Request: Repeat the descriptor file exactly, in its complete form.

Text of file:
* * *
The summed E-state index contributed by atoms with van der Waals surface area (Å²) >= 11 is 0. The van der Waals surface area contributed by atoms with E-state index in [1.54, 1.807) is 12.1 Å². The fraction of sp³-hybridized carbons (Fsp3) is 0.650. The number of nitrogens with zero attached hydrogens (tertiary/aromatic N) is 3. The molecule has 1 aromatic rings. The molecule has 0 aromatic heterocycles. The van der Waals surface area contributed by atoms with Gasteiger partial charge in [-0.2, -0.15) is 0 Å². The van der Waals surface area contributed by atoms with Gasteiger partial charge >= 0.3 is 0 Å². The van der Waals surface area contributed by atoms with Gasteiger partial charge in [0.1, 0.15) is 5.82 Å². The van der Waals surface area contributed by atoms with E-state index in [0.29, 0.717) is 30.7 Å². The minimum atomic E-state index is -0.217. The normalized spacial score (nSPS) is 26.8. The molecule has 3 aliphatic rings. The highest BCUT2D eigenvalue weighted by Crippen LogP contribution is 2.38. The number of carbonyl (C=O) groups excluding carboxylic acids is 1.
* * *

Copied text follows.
The summed E-state index contributed by atoms with van der Waals surface area (Å²) >= 11 is 0. The van der Waals surface area contributed by atoms with E-state index in [1.54, 1.807) is 12.1 Å². The fraction of sp³-hybridized carbons (Fsp3) is 0.650. The number of nitrogens with zero attached hydrogens (tertiary/aromatic N) is 3. The molecule has 1 aromatic rings. The molecule has 0 aromatic heterocycles. The van der Waals surface area contributed by atoms with Gasteiger partial charge in [-0.2, -0.15) is 0 Å². The van der Waals surface area contributed by atoms with Gasteiger partial charge >= 0.3 is 0 Å². The van der Waals surface area contributed by atoms with Gasteiger partial charge in [0.1, 0.15) is 5.82 Å². The van der Waals surface area contributed by atoms with E-state index in [0.29, 0.717) is 30.7 Å². The minimum atomic E-state index is -0.217. The normalized spacial score (nSPS) is 26.8. The molecule has 3 aliphatic rings. The highest BCUT2D eigenvalue weighted by Crippen LogP contribution is 2.38. The number of carbonyl (C=O) groups excluding carboxylic acids is 1.